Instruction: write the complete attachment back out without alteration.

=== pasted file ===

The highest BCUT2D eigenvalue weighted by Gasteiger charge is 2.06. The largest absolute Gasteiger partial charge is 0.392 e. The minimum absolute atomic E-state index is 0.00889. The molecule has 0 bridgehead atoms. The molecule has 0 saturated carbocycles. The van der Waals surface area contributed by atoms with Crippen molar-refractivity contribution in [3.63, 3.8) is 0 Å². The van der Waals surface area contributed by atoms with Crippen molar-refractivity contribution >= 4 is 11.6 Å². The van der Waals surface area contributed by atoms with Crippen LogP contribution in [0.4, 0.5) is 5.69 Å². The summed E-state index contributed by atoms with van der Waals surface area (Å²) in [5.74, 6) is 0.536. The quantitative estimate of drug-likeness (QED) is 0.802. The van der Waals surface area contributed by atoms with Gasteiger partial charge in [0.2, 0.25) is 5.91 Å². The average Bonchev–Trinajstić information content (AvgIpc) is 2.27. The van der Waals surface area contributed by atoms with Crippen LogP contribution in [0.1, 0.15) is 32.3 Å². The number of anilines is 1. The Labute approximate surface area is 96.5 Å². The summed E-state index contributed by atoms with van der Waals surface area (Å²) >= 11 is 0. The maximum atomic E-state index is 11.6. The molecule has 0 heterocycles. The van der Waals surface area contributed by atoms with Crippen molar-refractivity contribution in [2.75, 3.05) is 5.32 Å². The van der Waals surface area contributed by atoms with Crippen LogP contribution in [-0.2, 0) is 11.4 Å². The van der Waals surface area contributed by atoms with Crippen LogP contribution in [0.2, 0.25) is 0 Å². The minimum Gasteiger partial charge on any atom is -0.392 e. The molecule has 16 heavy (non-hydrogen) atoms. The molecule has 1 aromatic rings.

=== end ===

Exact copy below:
The highest BCUT2D eigenvalue weighted by Gasteiger charge is 2.06. The largest absolute Gasteiger partial charge is 0.392 e. The minimum absolute atomic E-state index is 0.00889. The molecule has 0 bridgehead atoms. The molecule has 0 saturated carbocycles. The van der Waals surface area contributed by atoms with Crippen molar-refractivity contribution in [3.63, 3.8) is 0 Å². The van der Waals surface area contributed by atoms with Crippen molar-refractivity contribution >= 4 is 11.6 Å². The van der Waals surface area contributed by atoms with Crippen LogP contribution in [0.4, 0.5) is 5.69 Å². The summed E-state index contributed by atoms with van der Waals surface area (Å²) in [5.74, 6) is 0.536. The quantitative estimate of drug-likeness (QED) is 0.802. The van der Waals surface area contributed by atoms with Gasteiger partial charge in [0.2, 0.25) is 5.91 Å². The average Bonchev–Trinajstić information content (AvgIpc) is 2.27. The van der Waals surface area contributed by atoms with Crippen LogP contribution in [0.1, 0.15) is 32.3 Å². The number of anilines is 1. The Labute approximate surface area is 96.5 Å². The summed E-state index contributed by atoms with van der Waals surface area (Å²) >= 11 is 0. The maximum atomic E-state index is 11.6. The molecule has 0 heterocycles. The van der Waals surface area contributed by atoms with Crippen molar-refractivity contribution in [2.75, 3.05) is 5.32 Å². The van der Waals surface area contributed by atoms with Crippen LogP contribution in [-0.2, 0) is 11.4 Å². The van der Waals surface area contributed by atoms with Crippen LogP contribution in [0.2, 0.25) is 0 Å². The minimum Gasteiger partial charge on any atom is -0.392 e. The molecule has 16 heavy (non-hydrogen) atoms. The molecule has 1 aromatic rings.